FIG. 25 shows a bus buffer according to the fourteenth embodiment. The input bus buffer 38 in the fourteenth embodiment is equipped with, as shown in FIG. 25, a first circuit branch 43 made up of a NAND-logic circuit NAND3 and a second circuit branch 44 made up of a NOR-logic circuit NOR3. One of the two inputs to NAND3 is supplied via the terminal A1. The other input is the control signal G from the controller 36. One of the two inputs to NOR3 is also supplied via the terminal A1. The other input is the control signal *G from the controller 36.

An internal circuit 39 is equipped with an inverter INV2 for inverting the output of the first circuit branch 43 in the output buffer 38, to output a signal “ba” and an inverter INV3 for inverting the output of the second circuit branch 44, to output a signal “bb”. An H-output circuit 45 of an output buffer 40 is equipped with a second NAND-logic circuit NAND1 for a NAND operation to the signal “ba” and the control signal G, to output a signal “c”, and a P-channel transistor P1. An L-output circuit 46 is equipped with a second NOR-logic circuit NOR1 for a NOR operation to the signal “bb” and the control signal *G, to output a signal “d”, and an N-channel transistor N1.

In the bus buffer including the logic circuitry according to the fourteenth embodiment, the input holder is equipped with a first NAND-logic circuit NAND3 for activating the input buffer 38, the internal circuit 39 and the output buffer 40 to output logic-operation results based on signal input via the input terminal A1 and the control signal G from the controller 36, at one of two levels, while disactivating the input buffer 38, the internal circuit 39 and the output buffer 40 when no signals input at the input terminal A1, thus holding the input at a certain level; and a first NOR-logic circuit NOR3 for activating the input buffer 38, the internal circuit 39 and the output buffer 40 to output logic-operation results based on signal input via the input terminal A1 and the control signal *G from the controller 36, at the other level, and disactivating the input buffer 38, the internal circuit 39 and the output buffer 40 when no signals input at the terminal A1, thus holding the input at a certain level. The output buffer 40 is equipped with an H-output circuit 45 for an logic operation to the control signal G at the one level and the output of NAND3 supplied via the internal circuit 39, and an L-output circuit 46 for an logic operation to the control signal *G at the other level and the output of NOR3 supplied via the internal circuit 39. The circuits constitute a noise suppressor for preventing the change in signal supplied to the controller 36 from appearing at the output terminal.

As understood from TABLE 6 in FIG. 26, the bus buffer in the fourteenth embodiment disclosed above performs basically the same logic operation as the previous embodiments for one-way data processing.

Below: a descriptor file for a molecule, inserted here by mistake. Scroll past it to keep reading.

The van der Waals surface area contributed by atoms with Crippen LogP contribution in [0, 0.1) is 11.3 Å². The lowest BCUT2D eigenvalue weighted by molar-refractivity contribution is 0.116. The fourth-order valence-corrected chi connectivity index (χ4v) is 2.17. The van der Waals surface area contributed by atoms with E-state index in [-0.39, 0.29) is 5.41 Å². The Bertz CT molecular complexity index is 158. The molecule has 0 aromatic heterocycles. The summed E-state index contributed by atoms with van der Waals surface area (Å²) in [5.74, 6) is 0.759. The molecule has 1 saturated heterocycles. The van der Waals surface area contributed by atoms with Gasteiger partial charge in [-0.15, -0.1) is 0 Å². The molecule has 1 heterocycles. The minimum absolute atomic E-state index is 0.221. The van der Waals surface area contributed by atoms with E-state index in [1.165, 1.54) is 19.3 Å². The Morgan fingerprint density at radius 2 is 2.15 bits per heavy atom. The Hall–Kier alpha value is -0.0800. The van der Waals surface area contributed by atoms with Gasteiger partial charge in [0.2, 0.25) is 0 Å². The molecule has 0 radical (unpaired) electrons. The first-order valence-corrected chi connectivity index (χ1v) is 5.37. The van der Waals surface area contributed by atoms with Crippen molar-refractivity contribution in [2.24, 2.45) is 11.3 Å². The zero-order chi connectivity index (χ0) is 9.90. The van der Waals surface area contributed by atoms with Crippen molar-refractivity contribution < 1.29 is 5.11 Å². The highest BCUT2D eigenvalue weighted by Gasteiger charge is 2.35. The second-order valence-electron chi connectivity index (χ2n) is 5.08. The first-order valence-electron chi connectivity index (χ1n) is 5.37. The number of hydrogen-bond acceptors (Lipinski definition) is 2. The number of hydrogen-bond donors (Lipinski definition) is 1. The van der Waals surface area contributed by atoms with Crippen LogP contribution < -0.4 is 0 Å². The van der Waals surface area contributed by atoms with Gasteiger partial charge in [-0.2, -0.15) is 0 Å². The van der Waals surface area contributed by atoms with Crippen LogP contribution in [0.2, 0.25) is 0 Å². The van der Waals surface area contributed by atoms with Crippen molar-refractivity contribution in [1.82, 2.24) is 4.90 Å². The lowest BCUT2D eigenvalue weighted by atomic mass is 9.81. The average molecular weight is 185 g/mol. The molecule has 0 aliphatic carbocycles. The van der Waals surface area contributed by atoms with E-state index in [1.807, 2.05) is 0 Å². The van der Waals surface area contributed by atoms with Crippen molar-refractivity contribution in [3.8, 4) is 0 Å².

Discussed with reference to FIG. 27 is an operation of this embodiment in switching of the signal *OE from high to low level, which causes problems to the first to the twelfth embodiments. The output HZ state while the signal *OE is at a high level yields a low-level control signal G whereas a high-level control signal *G from the controller 36. These control-signal logic states yield a low level at the point “ba” whereas a high level at the point “bb” irrespective of the input at the terminal A1, thus the internal circuit 39 being in a waiting mode at the same potential as the control signals G and *G supplied to NAND1 and NOR1.

On transition of the input to the terminal *OE from high to low level, the control signals G and *G supplied to NAND1 and NOR1 try to switch the H- and L-output circuits 45 and 46 before the points “ba” and “bb”, like the previous embodiments. The signals “ba” and “bb” supplied to the H- and L-output circuits 45 and 46, respectively, are waiting for turning off the circuits 45 and 46. Therefore, the points “c” and “d” are holding the output in the HZ state irrespective of change in the signals G and *G.

Simultaneously with this, the potential to be appeared at the terminal B1 is delayed due to change in the signals G and *G and transferred to the points “ba” and “bb”, and finally output at the terminal B1 as a desired potential via the points “c” and “d”. In other words, this embodiment generates no outputs to become noises under any conditions because the HZ state is kept logically from signal-level switching at the terminal *OE to output potential establishment at the terminal B1.

Disclosed next with reference to FIG. 28 is a bus buffer according to the fifteenth embodiment, a modification to the bus buffer in the fourteenth embodiment. The bus buffer shown in FIG. 28 handles one circuit-input threshold level that corresponds to two circuit-input threshold levels, one for NAND3 of the first circuit branch 43 and the other for NOR3 of the second circuit branch 44, constituting the input buffer 38 in the fourteenth embodiment shown in FIG. 25.